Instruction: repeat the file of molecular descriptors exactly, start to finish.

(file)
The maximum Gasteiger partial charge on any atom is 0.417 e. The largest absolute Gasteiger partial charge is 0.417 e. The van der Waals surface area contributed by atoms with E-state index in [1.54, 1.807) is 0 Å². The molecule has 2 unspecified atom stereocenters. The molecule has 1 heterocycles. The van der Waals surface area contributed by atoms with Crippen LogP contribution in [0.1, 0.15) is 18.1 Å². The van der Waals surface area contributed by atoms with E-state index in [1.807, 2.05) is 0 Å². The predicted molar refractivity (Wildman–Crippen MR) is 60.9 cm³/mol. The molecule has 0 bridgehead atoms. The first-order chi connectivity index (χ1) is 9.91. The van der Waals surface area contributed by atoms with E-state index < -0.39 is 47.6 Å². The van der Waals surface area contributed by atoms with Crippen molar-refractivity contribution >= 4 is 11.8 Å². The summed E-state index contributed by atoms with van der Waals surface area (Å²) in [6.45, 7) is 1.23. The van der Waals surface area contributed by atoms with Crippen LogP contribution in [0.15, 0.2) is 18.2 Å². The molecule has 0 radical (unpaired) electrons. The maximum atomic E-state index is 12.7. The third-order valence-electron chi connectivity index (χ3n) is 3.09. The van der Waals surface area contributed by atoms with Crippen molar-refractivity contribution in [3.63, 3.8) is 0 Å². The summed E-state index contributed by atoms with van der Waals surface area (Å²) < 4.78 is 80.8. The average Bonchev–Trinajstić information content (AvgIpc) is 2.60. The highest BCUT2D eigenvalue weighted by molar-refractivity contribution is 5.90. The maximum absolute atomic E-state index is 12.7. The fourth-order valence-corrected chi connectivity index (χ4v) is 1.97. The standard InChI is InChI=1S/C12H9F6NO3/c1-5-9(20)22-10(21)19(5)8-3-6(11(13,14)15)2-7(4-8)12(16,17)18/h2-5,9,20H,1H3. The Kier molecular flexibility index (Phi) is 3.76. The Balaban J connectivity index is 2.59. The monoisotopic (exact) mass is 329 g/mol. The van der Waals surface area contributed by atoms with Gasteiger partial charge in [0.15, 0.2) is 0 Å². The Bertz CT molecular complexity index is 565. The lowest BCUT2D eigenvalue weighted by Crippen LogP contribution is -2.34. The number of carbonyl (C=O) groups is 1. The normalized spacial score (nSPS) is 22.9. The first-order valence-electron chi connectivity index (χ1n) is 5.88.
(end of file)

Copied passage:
The maximum Gasteiger partial charge on any atom is 0.417 e. The largest absolute Gasteiger partial charge is 0.417 e. The van der Waals surface area contributed by atoms with E-state index in [1.54, 1.807) is 0 Å². The molecule has 2 unspecified atom stereocenters. The molecule has 1 heterocycles. The van der Waals surface area contributed by atoms with Crippen LogP contribution in [0.1, 0.15) is 18.1 Å². The van der Waals surface area contributed by atoms with E-state index in [1.807, 2.05) is 0 Å². The predicted molar refractivity (Wildman–Crippen MR) is 60.9 cm³/mol. The molecule has 0 bridgehead atoms. The first-order chi connectivity index (χ1) is 9.91. The van der Waals surface area contributed by atoms with E-state index < -0.39 is 47.6 Å². The van der Waals surface area contributed by atoms with Crippen molar-refractivity contribution >= 4 is 11.8 Å². The summed E-state index contributed by atoms with van der Waals surface area (Å²) in [6.45, 7) is 1.23. The van der Waals surface area contributed by atoms with Crippen LogP contribution in [0.15, 0.2) is 18.2 Å². The molecule has 0 radical (unpaired) electrons. The maximum atomic E-state index is 12.7. The third-order valence-electron chi connectivity index (χ3n) is 3.09. The van der Waals surface area contributed by atoms with Crippen molar-refractivity contribution in [3.63, 3.8) is 0 Å². The summed E-state index contributed by atoms with van der Waals surface area (Å²) < 4.78 is 80.8. The average Bonchev–Trinajstić information content (AvgIpc) is 2.60. The highest BCUT2D eigenvalue weighted by molar-refractivity contribution is 5.90. The maximum absolute atomic E-state index is 12.7. The fourth-order valence-corrected chi connectivity index (χ4v) is 1.97. The standard InChI is InChI=1S/C12H9F6NO3/c1-5-9(20)22-10(21)19(5)8-3-6(11(13,14)15)2-7(4-8)12(16,17)18/h2-5,9,20H,1H3. The Kier molecular flexibility index (Phi) is 3.76. The Balaban J connectivity index is 2.59. The monoisotopic (exact) mass is 329 g/mol. The van der Waals surface area contributed by atoms with Gasteiger partial charge in [0.15, 0.2) is 0 Å². The Bertz CT molecular complexity index is 565. The lowest BCUT2D eigenvalue weighted by Crippen LogP contribution is -2.34. The number of carbonyl (C=O) groups is 1. The normalized spacial score (nSPS) is 22.9. The first-order valence-electron chi connectivity index (χ1n) is 5.88.